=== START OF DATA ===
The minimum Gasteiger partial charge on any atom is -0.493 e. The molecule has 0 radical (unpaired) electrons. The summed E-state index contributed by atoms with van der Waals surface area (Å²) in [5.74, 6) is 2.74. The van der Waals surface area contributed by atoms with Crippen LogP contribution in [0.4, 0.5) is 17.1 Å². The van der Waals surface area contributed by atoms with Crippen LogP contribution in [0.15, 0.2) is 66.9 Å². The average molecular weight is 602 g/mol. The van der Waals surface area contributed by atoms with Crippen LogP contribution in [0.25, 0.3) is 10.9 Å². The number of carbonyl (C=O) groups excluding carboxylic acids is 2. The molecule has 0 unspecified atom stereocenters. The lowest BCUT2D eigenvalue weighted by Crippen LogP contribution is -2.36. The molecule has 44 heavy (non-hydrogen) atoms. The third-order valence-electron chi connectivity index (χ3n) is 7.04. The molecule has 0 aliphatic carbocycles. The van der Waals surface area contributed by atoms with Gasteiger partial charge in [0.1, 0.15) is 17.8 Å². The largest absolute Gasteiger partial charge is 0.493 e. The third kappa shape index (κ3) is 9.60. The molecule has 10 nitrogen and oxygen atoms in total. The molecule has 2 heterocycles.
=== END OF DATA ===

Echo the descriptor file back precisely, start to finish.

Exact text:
The minimum Gasteiger partial charge on any atom is -0.493 e. The molecule has 0 radical (unpaired) electrons. The summed E-state index contributed by atoms with van der Waals surface area (Å²) in [5.74, 6) is 2.74. The van der Waals surface area contributed by atoms with Crippen LogP contribution in [0.4, 0.5) is 17.1 Å². The van der Waals surface area contributed by atoms with Crippen LogP contribution in [0.15, 0.2) is 66.9 Å². The average molecular weight is 602 g/mol. The van der Waals surface area contributed by atoms with Crippen LogP contribution in [0.25, 0.3) is 10.9 Å². The number of carbonyl (C=O) groups excluding carboxylic acids is 2. The molecule has 0 unspecified atom stereocenters. The lowest BCUT2D eigenvalue weighted by Crippen LogP contribution is -2.36. The molecule has 44 heavy (non-hydrogen) atoms. The third-order valence-electron chi connectivity index (χ3n) is 7.04. The molecule has 0 aliphatic carbocycles. The van der Waals surface area contributed by atoms with Gasteiger partial charge in [0.1, 0.15) is 17.8 Å². The largest absolute Gasteiger partial charge is 0.493 e. The third kappa shape index (κ3) is 9.60. The molecule has 10 nitrogen and oxygen atoms in total. The molecule has 2 heterocycles.